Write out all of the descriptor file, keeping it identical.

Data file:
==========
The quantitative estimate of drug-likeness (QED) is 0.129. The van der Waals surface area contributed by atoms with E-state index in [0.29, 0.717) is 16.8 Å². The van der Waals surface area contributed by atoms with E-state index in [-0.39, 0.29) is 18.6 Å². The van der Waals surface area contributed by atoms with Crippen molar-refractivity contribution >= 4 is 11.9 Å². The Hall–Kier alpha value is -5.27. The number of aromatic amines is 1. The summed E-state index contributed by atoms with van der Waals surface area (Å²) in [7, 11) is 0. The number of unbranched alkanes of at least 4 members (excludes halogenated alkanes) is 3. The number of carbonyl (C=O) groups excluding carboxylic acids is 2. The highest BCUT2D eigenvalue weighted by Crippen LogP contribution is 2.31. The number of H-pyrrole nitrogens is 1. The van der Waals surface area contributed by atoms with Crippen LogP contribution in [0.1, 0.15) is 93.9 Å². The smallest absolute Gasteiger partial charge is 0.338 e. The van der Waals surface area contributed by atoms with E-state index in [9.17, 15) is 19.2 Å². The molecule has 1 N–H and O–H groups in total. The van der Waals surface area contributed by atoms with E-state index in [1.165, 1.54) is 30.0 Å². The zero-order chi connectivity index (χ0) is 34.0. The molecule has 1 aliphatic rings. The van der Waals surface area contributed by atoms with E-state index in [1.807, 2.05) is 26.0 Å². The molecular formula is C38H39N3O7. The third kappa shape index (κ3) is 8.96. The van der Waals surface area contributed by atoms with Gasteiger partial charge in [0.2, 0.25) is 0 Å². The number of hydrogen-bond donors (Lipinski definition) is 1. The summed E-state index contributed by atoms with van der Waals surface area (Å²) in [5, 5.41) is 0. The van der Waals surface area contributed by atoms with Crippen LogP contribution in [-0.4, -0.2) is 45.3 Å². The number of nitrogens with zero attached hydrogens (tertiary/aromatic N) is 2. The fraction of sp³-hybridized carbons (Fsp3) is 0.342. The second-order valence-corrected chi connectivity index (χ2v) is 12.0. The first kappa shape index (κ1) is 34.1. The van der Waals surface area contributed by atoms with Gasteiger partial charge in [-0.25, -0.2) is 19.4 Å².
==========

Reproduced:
The quantitative estimate of drug-likeness (QED) is 0.129. The van der Waals surface area contributed by atoms with E-state index in [0.29, 0.717) is 16.8 Å². The van der Waals surface area contributed by atoms with E-state index in [-0.39, 0.29) is 18.6 Å². The van der Waals surface area contributed by atoms with Crippen molar-refractivity contribution >= 4 is 11.9 Å². The Hall–Kier alpha value is -5.27. The number of aromatic amines is 1. The summed E-state index contributed by atoms with van der Waals surface area (Å²) in [7, 11) is 0. The number of unbranched alkanes of at least 4 members (excludes halogenated alkanes) is 3. The number of carbonyl (C=O) groups excluding carboxylic acids is 2. The highest BCUT2D eigenvalue weighted by Crippen LogP contribution is 2.31. The number of H-pyrrole nitrogens is 1. The van der Waals surface area contributed by atoms with Crippen LogP contribution in [0.1, 0.15) is 93.9 Å². The smallest absolute Gasteiger partial charge is 0.338 e. The van der Waals surface area contributed by atoms with E-state index in [9.17, 15) is 19.2 Å². The molecule has 1 N–H and O–H groups in total. The van der Waals surface area contributed by atoms with E-state index in [1.165, 1.54) is 30.0 Å². The zero-order chi connectivity index (χ0) is 34.0. The molecule has 1 aliphatic rings. The van der Waals surface area contributed by atoms with E-state index in [1.807, 2.05) is 26.0 Å². The molecular formula is C38H39N3O7. The third kappa shape index (κ3) is 8.96. The van der Waals surface area contributed by atoms with Gasteiger partial charge in [0.2, 0.25) is 0 Å². The number of hydrogen-bond donors (Lipinski definition) is 1. The summed E-state index contributed by atoms with van der Waals surface area (Å²) in [5, 5.41) is 0. The van der Waals surface area contributed by atoms with Crippen LogP contribution in [-0.4, -0.2) is 45.3 Å². The number of nitrogens with zero attached hydrogens (tertiary/aromatic N) is 2. The fraction of sp³-hybridized carbons (Fsp3) is 0.342. The second-order valence-corrected chi connectivity index (χ2v) is 12.0. The first kappa shape index (κ1) is 34.1. The van der Waals surface area contributed by atoms with Gasteiger partial charge in [-0.25, -0.2) is 19.4 Å².